I've been working on this for a month, and today is an auspicious day. Yes, it's the solstice, but it's also the day I finish my triloom blanket! Here is the second tri on the loom, just after finishing the weaving. I used up most of my 2 ply worsted weight wool from a second hand store. I had woven my first triloom shawl with some of it, and I'll miss it when it's gone.
It doesn't look like much at this point, I admit.
Two 7' triangles, crocheted rather heavily together. It measures about 57" on each end. There are gaps, areas woven too tightly, untrimmed yarn, etc. What I'm hoping for is the miracle of a washing machine fulling, where everything fills in, pulls together, and looks right. It would be the solstice miracle!
This is my favorite day of the year, and today is a beautiful day: clear and bright and sunny and cold. Our "blizzard" only dropped about 5" of snow, but I was home yesterday because work was closed, and it gave me just enough time to finish the weaving. So, keep your fingers crossed!
A 7′ triloom experiment with Berocco bulky (colors were dark gray, lilac, and beige) and a twill pattern bombed. Ugly describes it. Oh, well… onward and upward. The yarn was saved by careful frogging and it’ll be used for something else someday.
I’m really pleased with this little shawl, woven at the 5′ setting of my triloom on the bias. I felted it lightly, and the basket weave looks pretty.
At the largest setting, 7′, the Dewberry Ridge Triloom fits in my work space (just barely).
Better pictures to follow, I promise. (What can I say that? My little iPod, with the blurry camera, is being upgraded, and the new camera is the same as the iPad, which means I can stop apologizing for my blurry, dark, and pretty much terrible pictures. Yes, I have a regular camera… but the iPod is so darn convenient.)
So, I came home yesterday to find my beautiful new Dewberry Ridge modular triloom on my doorstep. When I opened the box, I was pleased to see how secure everything had been sealed up. The wood is just lovely, and the whole loom is sturdy and something I’ll use forever. Gary McFarland, the loom maker, had also included some basic weaving instructions and a guide to assemble the different loom sizes. The pieces attach together with a bolt with a tiny gear on the top. You set the bolt into a notch and it pulls together two pieces, and then you use a hex wrench to tighten them together. Clever!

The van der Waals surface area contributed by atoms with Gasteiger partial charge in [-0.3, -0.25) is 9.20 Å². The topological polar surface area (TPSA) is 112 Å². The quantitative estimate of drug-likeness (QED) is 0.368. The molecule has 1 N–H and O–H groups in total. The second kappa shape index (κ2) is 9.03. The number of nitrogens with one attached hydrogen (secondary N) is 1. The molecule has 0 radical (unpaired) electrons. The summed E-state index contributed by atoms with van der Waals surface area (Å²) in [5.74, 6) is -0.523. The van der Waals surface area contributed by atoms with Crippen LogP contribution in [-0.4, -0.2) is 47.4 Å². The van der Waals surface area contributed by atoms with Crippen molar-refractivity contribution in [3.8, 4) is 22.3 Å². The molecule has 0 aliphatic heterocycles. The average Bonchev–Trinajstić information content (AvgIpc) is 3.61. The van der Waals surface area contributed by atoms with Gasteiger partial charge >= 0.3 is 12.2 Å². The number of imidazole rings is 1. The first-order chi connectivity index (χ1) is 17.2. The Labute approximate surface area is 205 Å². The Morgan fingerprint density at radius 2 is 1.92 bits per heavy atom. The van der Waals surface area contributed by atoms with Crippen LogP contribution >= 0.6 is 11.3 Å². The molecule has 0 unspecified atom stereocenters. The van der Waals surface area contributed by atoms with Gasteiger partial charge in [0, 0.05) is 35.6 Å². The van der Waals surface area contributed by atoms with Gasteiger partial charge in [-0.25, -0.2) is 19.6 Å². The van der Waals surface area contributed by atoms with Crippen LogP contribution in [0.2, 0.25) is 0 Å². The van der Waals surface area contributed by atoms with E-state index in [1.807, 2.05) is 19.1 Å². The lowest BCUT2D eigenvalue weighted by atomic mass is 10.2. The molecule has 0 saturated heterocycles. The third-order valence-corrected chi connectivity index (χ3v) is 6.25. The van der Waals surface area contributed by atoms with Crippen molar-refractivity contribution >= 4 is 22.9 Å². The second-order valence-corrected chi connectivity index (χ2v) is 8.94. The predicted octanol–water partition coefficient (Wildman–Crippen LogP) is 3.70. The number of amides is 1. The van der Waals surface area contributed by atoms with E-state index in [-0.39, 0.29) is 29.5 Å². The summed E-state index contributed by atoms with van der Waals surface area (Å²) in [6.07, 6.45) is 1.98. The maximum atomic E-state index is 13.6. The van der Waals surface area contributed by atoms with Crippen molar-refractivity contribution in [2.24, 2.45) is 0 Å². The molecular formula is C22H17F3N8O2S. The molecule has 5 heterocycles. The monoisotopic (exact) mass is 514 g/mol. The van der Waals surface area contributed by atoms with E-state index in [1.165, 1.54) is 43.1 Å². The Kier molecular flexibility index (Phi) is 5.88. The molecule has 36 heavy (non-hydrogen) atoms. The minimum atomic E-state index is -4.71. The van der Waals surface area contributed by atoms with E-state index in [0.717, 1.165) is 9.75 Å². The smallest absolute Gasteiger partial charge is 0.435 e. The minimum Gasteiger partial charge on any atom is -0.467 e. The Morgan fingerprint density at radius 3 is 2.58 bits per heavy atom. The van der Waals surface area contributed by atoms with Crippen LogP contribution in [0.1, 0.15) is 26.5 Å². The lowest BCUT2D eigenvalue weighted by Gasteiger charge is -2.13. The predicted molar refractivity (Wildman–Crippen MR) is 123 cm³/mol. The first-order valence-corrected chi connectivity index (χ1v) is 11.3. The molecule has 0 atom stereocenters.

My husband dared me to have the loom unwarpped and assembled in 15 minutes (he set a timer), and I didn’t even have to rush. I not only had all the individual pieces lined up on the table and the loom assembled into the smallest size (3′), but I also pulled out my easel, set it up, and had the loom ready for weaving with a few minutes to spare.
But I couldn’t leave it at 3′ knowing I had all those extra feet available, so I surveyed my yarn stash, checked a yardage chart for how much yarn I’d need for different sizes, and changed the loom to the 5′ size. I chose some really beautiful homespun wool I found at a thrift store–1,500 yards worth! I also chose to weave a continuous bias pattern. I’m planning on felting the tri when I’m done with it… I am still undecided what it should be, but I’m leaning toward a little shawl with some buttons on the front.